rich emollient used in the management of eczema, psoriasis and other dry skin conditions.


For detailed information on what is the Paleo Diet, there is an abundance of information available on the internet. It is also called the Caveman or Paleolithic Diet. The logic behind it is the fact that our prehistoric ancestors thrived on it.

The Paleolithic Period is a geologic time frame extended from around 2.6 million years ago to the end of the Pleistocene Epoch around 12 thousand years BP (Before Present, also known as Before Physics). In archaeological terms, this Period coincided with the Stone Age. During this time, humans gathered together into units known as bands of roughly thirty to fifty people. They subsisted by scavenging or hunting wild animals and by gathering plants.

Our early ancestors ate fruits, vegetables, seeds, fish, roots, nuts and meat from animals raised on a pasture and fed grass. They did not eat legumes, grains, salt, dairy products, refined sugars or heavily processed foods. The rationale behind this is that the prehistoric diet was feeding a human digestive system that was ideally evolved for it.

Since the end of the Paleolithic Age, our dentition and digestion have remained the same while it is our eating habits that have evolved, some would say deteriorated. There are, however, experts who think it is the fact that cave men ate fewer calories and got a lot more exercise that explains why they may have been so much healthier than the couch potatoes of today.

Dairy foods (milk, cheese, butter, yoghurt) and cereal grains (rye, corn, oats, rice, wheat) were notably absent from paleolithic menus. The end of the Paleolithic saw a dramatic fall in both human health and body mass. There are those who believe this was the result of introducing cereal grains onto the dinner plate.

Another noteworthy omission from the ancestral fridge was dairy. It was not until the Neolithic Revolution (10,000-7,000 BP) that we began drinking milk. The genetic ability to process the milk sugar, lactose, turned up in Northern Europe, a part of the world not known for abundant sunshine, the normal source of Vitamin D. It is thought that this conferred a selective advantage on people living in that gloomy part of the world. Enter lactose tolerance into the general gene pool.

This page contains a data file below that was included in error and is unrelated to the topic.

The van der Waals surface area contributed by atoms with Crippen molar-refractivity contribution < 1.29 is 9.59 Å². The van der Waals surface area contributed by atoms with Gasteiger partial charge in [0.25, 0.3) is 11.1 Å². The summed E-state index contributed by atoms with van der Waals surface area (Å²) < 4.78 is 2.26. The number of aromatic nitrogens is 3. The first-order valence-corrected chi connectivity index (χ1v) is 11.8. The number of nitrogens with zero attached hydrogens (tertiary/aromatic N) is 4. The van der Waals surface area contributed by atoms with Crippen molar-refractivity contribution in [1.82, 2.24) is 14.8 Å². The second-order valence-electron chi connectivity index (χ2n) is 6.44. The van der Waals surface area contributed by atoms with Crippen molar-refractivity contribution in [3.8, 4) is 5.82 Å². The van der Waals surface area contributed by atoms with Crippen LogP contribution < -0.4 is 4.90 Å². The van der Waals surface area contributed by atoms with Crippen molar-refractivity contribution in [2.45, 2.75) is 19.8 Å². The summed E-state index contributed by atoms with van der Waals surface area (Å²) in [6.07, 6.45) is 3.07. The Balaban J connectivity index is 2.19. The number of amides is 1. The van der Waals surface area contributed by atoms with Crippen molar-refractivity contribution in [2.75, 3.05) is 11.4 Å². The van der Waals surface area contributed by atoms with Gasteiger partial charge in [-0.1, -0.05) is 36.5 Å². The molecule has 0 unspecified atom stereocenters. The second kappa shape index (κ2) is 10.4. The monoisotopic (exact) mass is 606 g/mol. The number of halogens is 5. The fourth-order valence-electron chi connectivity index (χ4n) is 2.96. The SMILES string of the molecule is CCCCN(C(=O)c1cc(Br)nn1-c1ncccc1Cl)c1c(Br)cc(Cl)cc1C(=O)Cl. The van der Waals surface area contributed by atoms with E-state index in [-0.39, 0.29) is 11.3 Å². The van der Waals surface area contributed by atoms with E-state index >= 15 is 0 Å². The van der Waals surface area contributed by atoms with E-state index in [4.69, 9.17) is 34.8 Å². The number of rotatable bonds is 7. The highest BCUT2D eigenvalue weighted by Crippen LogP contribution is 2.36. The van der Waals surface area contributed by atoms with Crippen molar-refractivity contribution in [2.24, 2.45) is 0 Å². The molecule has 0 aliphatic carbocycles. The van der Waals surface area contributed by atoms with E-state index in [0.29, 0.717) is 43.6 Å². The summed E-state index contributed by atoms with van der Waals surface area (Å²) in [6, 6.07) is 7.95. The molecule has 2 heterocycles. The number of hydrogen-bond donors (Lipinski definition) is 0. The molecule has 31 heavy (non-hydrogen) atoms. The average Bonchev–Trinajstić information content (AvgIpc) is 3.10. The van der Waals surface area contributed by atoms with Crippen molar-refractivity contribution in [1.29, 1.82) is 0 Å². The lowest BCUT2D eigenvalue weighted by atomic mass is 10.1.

What is the Paleo Diet mimics from our impression of what our early ancestors were eating to stay alive. The few formal studies that have been conducted so far indicate that there is a definite advantage in following this regime. It is recommended for those that are considering trying this to first consult their regular medical professional.

For more information check out our website Paleo Diet Review where you you find information on Delicious Paleo Meals and more.



Ellie Baker is a writer and researcher with an interest in acne. You can find out more by visiting her at

3 Responses to What Is The Paleo Diet And Why It Is Good For Us

    • keith


      Seems a good idea but not so sure when the average life span was 34.5 years for men and 30 years for women. Yes most though illness but probably from lack of immune system because of poor diet.


  1. Brooke Brooke

    Hi Ellie 🙂
    Welcome to talkhealth! I just wanted to say that and also, I’ve tried this diet for my eczema and my skin did start feeling better and I never felt ill or had any headaches, it was fab! However, after 17 years of junk food I found it so hard to resist foods I love so I did cheat every now and then unfortunately. I’m off the diet now because I’m on tablets for my skin but after I’m off the tablets I’m planning on following the diet MOSTLY; I will be eating some non-Paleo foods but I will mostly stick to Paleo because it is definitely so much healthier and made me feel full of energy all the time 🙂
    Best wishes,

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